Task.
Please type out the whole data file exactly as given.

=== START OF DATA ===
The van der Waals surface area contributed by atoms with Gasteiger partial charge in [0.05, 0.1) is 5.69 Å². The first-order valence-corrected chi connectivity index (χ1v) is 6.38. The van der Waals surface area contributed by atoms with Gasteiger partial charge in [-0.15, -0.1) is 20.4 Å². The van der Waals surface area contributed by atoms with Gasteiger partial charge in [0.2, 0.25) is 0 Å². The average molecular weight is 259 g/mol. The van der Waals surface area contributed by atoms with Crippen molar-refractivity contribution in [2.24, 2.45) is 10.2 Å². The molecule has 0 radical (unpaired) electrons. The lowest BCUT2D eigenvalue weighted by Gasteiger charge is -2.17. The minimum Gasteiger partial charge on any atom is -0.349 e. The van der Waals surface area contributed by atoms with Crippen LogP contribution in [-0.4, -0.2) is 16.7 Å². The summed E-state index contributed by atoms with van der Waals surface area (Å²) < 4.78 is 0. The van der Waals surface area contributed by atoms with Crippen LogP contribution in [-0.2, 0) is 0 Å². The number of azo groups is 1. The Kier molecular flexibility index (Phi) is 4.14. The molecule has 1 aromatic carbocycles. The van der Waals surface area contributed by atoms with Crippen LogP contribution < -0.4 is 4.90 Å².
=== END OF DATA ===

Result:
The van der Waals surface area contributed by atoms with Gasteiger partial charge in [0.05, 0.1) is 5.69 Å². The first-order valence-corrected chi connectivity index (χ1v) is 6.38. The van der Waals surface area contributed by atoms with Gasteiger partial charge in [-0.15, -0.1) is 20.4 Å². The van der Waals surface area contributed by atoms with Gasteiger partial charge in [0.2, 0.25) is 0 Å². The average molecular weight is 259 g/mol. The van der Waals surface area contributed by atoms with Crippen molar-refractivity contribution in [2.24, 2.45) is 10.2 Å². The molecule has 0 radical (unpaired) electrons. The lowest BCUT2D eigenvalue weighted by Gasteiger charge is -2.17. The minimum Gasteiger partial charge on any atom is -0.349 e. The van der Waals surface area contributed by atoms with Crippen LogP contribution in [-0.4, -0.2) is 16.7 Å². The summed E-state index contributed by atoms with van der Waals surface area (Å²) < 4.78 is 0. The van der Waals surface area contributed by atoms with Crippen LogP contribution in [-0.2, 0) is 0 Å². The number of azo groups is 1. The Kier molecular flexibility index (Phi) is 4.14. The molecule has 1 aromatic carbocycles. The van der Waals surface area contributed by atoms with Crippen LogP contribution < -0.4 is 4.90 Å².